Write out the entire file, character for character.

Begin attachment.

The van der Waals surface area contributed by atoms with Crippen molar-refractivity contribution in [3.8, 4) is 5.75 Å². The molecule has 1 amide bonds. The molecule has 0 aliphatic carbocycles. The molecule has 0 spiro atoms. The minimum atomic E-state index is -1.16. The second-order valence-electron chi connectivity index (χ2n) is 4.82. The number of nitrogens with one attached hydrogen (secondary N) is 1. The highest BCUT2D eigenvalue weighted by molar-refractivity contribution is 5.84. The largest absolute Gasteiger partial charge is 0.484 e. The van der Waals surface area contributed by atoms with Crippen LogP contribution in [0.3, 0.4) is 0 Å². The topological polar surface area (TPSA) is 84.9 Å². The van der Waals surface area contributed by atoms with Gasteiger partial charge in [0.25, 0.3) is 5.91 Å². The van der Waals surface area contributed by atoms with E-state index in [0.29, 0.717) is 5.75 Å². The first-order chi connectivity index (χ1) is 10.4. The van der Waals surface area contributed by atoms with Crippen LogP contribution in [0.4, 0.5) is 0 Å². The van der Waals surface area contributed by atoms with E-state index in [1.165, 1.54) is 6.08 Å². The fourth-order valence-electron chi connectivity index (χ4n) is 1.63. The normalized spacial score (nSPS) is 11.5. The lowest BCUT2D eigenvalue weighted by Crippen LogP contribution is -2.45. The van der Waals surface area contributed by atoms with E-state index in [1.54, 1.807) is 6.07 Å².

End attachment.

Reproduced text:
The van der Waals surface area contributed by atoms with Crippen molar-refractivity contribution in [3.8, 4) is 5.75 Å². The molecule has 1 amide bonds. The molecule has 0 aliphatic carbocycles. The molecule has 0 spiro atoms. The minimum atomic E-state index is -1.16. The second-order valence-electron chi connectivity index (χ2n) is 4.82. The number of nitrogens with one attached hydrogen (secondary N) is 1. The highest BCUT2D eigenvalue weighted by molar-refractivity contribution is 5.84. The largest absolute Gasteiger partial charge is 0.484 e. The van der Waals surface area contributed by atoms with Crippen LogP contribution in [0.3, 0.4) is 0 Å². The topological polar surface area (TPSA) is 84.9 Å². The van der Waals surface area contributed by atoms with Gasteiger partial charge in [0.25, 0.3) is 5.91 Å². The van der Waals surface area contributed by atoms with E-state index in [0.29, 0.717) is 5.75 Å². The first-order chi connectivity index (χ1) is 10.4. The van der Waals surface area contributed by atoms with Crippen LogP contribution in [0.4, 0.5) is 0 Å². The van der Waals surface area contributed by atoms with E-state index in [1.165, 1.54) is 6.08 Å². The fourth-order valence-electron chi connectivity index (χ4n) is 1.63. The normalized spacial score (nSPS) is 11.5. The lowest BCUT2D eigenvalue weighted by Crippen LogP contribution is -2.45. The van der Waals surface area contributed by atoms with E-state index in [1.54, 1.807) is 6.07 Å².